The decision to allow elephant culling after a 13-year ban is one of the most controversial in South Africa’s conservation history. While animal rights activists think it will lead to an elephant genocide, conservationists believe there is reason to be optimistic. By Alison Westwood.
Less than 100 years go, elephants had almost disappeared from South Africa. When James Stevenson-Hamilton arrived at the fledgling reserve that would become the Kruger National Park in 1902, he couldn’t find even one. But conservation in this country has done an incredible job of bringing back the elephant. There are now over 20,000 in South Africa, about 14,000 of which are in Kruger.
There are two major snags to this success story. Firstly, elephants are what’s known as environmental engineers. They have such a large impact on ecosystems they transform them – possibly irreversibly. Secondly, elephant populations don’t appear to self-regulate. Left to themselves, elephants proliferate. Together, these qualities could be a recipe for a conservation disaster.
The why and how of population control
Ecologists believe habitats can sustain only a certain number of a species without damage – this is called carrying capacity. If carrying capacity is exceeded, the environment is damaged, plants and animals die, and carrying capacity shrinks. Kruger’s estimated carrying capacity for elephants is about 7,000. This figure is based on research published in 1969 and represents a concentration of 0,4 elephants a square kilometre.
Back in the 1960s, there was one principal tool South Africa’s park rangers used to limit elephant populations: their rifles. Between 1966 and 1994, over 16,000 elephants were culled in the Kruger Park. But in 1995, public pressure resulted in a ban on elephant culling in South Africa and a new elephant management policy for Sanparks.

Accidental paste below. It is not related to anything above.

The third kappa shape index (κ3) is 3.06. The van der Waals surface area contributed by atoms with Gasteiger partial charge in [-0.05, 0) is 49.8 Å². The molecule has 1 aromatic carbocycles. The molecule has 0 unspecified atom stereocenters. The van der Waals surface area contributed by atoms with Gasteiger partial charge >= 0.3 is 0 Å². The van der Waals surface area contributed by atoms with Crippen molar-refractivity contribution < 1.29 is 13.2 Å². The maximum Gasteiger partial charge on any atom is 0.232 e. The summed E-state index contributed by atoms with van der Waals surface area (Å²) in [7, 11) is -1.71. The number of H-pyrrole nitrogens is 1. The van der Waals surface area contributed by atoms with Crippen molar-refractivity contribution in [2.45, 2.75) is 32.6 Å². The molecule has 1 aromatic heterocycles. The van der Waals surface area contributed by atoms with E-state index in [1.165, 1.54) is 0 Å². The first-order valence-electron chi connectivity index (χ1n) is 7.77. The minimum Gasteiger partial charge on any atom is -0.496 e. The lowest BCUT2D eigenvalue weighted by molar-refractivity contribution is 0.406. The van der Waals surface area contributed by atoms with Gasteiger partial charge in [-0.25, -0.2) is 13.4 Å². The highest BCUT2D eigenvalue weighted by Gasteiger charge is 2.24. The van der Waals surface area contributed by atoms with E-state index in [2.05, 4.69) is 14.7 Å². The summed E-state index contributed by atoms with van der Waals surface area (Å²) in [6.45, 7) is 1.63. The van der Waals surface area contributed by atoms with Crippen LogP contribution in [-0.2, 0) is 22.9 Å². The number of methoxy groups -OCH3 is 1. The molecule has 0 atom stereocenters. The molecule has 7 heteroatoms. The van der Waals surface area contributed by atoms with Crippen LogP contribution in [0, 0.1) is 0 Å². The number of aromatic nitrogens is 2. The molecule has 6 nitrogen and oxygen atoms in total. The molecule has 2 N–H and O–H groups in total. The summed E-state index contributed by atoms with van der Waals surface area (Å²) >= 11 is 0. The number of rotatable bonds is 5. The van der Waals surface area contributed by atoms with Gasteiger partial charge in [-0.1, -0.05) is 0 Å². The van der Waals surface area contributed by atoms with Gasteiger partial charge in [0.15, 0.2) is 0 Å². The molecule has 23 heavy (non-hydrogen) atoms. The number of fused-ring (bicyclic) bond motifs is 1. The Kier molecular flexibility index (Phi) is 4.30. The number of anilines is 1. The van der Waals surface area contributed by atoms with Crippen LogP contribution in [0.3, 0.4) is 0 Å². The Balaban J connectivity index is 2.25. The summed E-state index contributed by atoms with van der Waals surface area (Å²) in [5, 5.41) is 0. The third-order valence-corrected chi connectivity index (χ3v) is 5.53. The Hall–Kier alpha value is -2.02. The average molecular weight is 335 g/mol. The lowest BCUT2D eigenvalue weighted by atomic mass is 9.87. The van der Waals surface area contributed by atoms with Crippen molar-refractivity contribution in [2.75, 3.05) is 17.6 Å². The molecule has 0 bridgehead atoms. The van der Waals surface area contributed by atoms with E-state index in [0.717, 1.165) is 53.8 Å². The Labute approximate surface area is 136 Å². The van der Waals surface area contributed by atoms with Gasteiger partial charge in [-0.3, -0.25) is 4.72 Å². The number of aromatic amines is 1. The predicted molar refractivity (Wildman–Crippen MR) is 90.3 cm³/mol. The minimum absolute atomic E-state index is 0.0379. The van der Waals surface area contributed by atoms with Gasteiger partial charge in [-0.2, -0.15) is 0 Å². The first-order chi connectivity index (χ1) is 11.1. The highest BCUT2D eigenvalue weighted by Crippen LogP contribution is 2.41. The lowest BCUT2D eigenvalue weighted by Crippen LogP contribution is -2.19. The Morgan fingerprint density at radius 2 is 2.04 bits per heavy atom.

This focused on elephant impact rather than elephant numbers. Keeping to an overall carrying capacity was no longer as important as achieving a range of elephant impact by maintaining different densities in different areas at different times. However, it didn’t limit population growth.
Ten years later, almost everyone agreed there were far too many elephants. Translocation was no longer practicable: there were too few places left to send elephants and moving them created more populations to control. Contraception was also unsatisfactory: it can’t reduce existing numbers and is only viable for populations of 200 or less. (Elephant contraception relies on regular booster injections. In large parks with many elephants, it’s almost impossible to ensure the right individual is injected at the right time.)
An elephant round table
In 2005, Sanparks presented a new elephant management plan – and it included culling. There were immediate public outcries and threats of tourism boycotts. Tasked with the tightrope act of devising a policy for elephant management, the Minister of Environmental Affairs and Tourism, Marthinus van Schalkwyk, realised he needed two things: more time and more information.
He bought both by calling together the world’s leading elephant scientists to form an Elephant Science Round Table. The scientists gathered all available information on elephants and published a detailed assessment. This, as well as hundreds of submissions from the public, resulted in significant revisions to the minister’s original policy document.